From the Comment Section (26 April 2012)

From Foreign PolicyViolence continues in Hama

An explosion in the Masha at-Tayyar district in the city of Hama killed up to 70 people. The Syrian government and opposition activists have offered conflicting accounts of the blast. According to Syrian state media, 16 people were killed in an accidental explosion in a house that was used as a bomb factory by “armed terrorist groups.” However, activists have reported several houses have been destroyed by what they claim could have been a Scud missile attack, killing up to 13 children and 16 women. The BBC’s Jim Muir reported that the magnitude of devastation could not likely have been achieved by conventional shelling. The opposition Syrian National Council called for an emergency United Nations Security Council meeting “so that it can issue a resolution to protect civilians in Syria.” France has recommended stronger action by the United Nations, calling for a Chapter 7 mandate that would allow for the use of force if President Bashar al-Assad’s forces do not pull back according to Kofi Annan’s peace plan.

Members of the UN monitoring team in Syria, with opposition activists in Homs. Photograph: Handout/Reuters

Nour said:

The previous blog entry seems to be inciting against the Annan plan and hoping it would fail so that a subsequent phase of possible military intervention may take place. Moreover, the report on the electoral list is misleading and disingenuous. It links to an article listing the candidates of the Baath Party only, implying that those are the only candidates running in Lattakia, which is not true. Members of other parties as well as independents are running both in Lattakia and across the rest of the country. The Popular Front for Change and Liberation, for example, which includes the opposition SSNP and Qadri Jamil’s The Will of the People Party, has 45 candidates across Syria. Other new parties have also listed their candidates and the ballot boxes will determine who wins the majority of the seats in the People’s Assembly.

[Landis adds: thanks for this correction, Nour]

Ghufran said:

The next 6 months are unlikely to include a major shift on Syria unless the opposition scores a significant military defeat against the regime. This period will be used by both parties to strengthen their position on the ground. The lack of any serious political proposal that adresses the grievances and concerns of the sizable pro regime Syrian forces mean that the only option on the table is to fight and preserve as much as possible of the gains made in the last 2 months. If Syrians themselves are not willing to compromise nobody will do that job on their bahalf.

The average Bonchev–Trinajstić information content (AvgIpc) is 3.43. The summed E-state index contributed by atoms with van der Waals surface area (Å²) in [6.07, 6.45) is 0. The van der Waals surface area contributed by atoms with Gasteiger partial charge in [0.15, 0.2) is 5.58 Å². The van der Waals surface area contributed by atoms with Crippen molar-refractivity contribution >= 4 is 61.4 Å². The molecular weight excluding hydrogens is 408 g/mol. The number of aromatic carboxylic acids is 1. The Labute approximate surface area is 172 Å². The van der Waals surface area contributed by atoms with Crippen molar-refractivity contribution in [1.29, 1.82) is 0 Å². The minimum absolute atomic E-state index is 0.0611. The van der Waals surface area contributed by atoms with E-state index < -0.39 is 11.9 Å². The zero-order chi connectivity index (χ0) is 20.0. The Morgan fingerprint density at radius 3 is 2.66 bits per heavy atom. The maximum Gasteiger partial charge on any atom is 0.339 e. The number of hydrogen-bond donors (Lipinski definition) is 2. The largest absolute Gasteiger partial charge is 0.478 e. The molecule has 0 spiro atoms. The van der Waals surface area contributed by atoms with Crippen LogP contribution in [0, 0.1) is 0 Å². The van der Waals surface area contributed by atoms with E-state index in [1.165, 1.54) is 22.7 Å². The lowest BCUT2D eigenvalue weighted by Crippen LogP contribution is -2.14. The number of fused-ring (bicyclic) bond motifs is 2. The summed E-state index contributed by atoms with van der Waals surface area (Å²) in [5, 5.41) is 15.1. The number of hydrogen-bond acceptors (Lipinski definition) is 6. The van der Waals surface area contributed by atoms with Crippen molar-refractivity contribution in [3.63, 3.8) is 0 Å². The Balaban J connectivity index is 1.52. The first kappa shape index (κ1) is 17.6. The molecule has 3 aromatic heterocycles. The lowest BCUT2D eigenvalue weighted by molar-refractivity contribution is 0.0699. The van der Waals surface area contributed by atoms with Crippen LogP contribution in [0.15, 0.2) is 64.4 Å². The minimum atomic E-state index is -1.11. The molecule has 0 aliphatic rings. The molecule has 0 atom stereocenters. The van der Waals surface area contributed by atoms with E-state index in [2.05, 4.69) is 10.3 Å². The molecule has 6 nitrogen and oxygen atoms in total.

Observer said:

I have been in the ME for some time now. The regime is losing grip on significant part of the countryside including around Damascus. Only 15% of new conscripts showed up to be recruited this year. The number of defectors has reached 100 000.

Cham Press announces that the dollar is trading below 70 pounds in a so called sign of improvement therefore countering the official rate of 60.

Very little support is available to the FSA from the outside and this will await the US elections before any real policy to emerge

zoo said:

Rice: The “friends of Syria” have been ironically promoted to the “Friends of Democratic Syria” when the most influent members, Qatar and KSA are non democratic countries preaching democracy to others…

Amir in Tel Aviv said:

Rami Khouri: “…For many tens of thousands who were prepared to demonstrate peacefully – albeit at the cost of their lives – this has become a disaster. Syrian friends of mine call it a “tragedy”. They blame the Gulf states for encouraging the armed uprising. “Our revolution was pure and clean and now it’s a war,” one of them said to me last week. I believe them”.

I utterly agree with Khouri and his friend. The irreversible mistake of resorting to arms will be fully revealed in the coming years, if not decades.

amnesia said:

In comments above I read that the secular opposition will join the Assad government, and that the opposition arming was a mistake. Please make some sense guys for a change. The soldiers who defected did so rightfully, and their willingness to risk their lives to create a challenge for Assad’s remaining forces is laudable.

DAWOUD said:

The Syria Revolution against Bashar’s, and his father’s before him,oppression began as completely peaceful. I has become militarized because of the regime and its allies (Hasan Nasrallah, Iran,…) began to use violence and murder innocent unarmed demonstrators. People have the right to defend their lives, property, dignity, and honor!.. The overwhelming majority of Syrians are opposed to the murderous Bashar and his shabiha. Free Syria, Free Palestine!

irritated said:

Dawood, What proof do you have that the “overwhelming majority of Syrians are opposed to Bashar?” If it was true how come nobody goes on strike when asked to? That’s the least the ‘overwhelming majority’ could do. … Most anti-Syrian government types keep repeating “It started peacefully’ trying to justify the issue that ‘it continued violently’ and that it is now made of death squads infiltrated by islamist extremists and criminals.

ZOO said:

This is what will happen in Syria whether Bashar stays or not?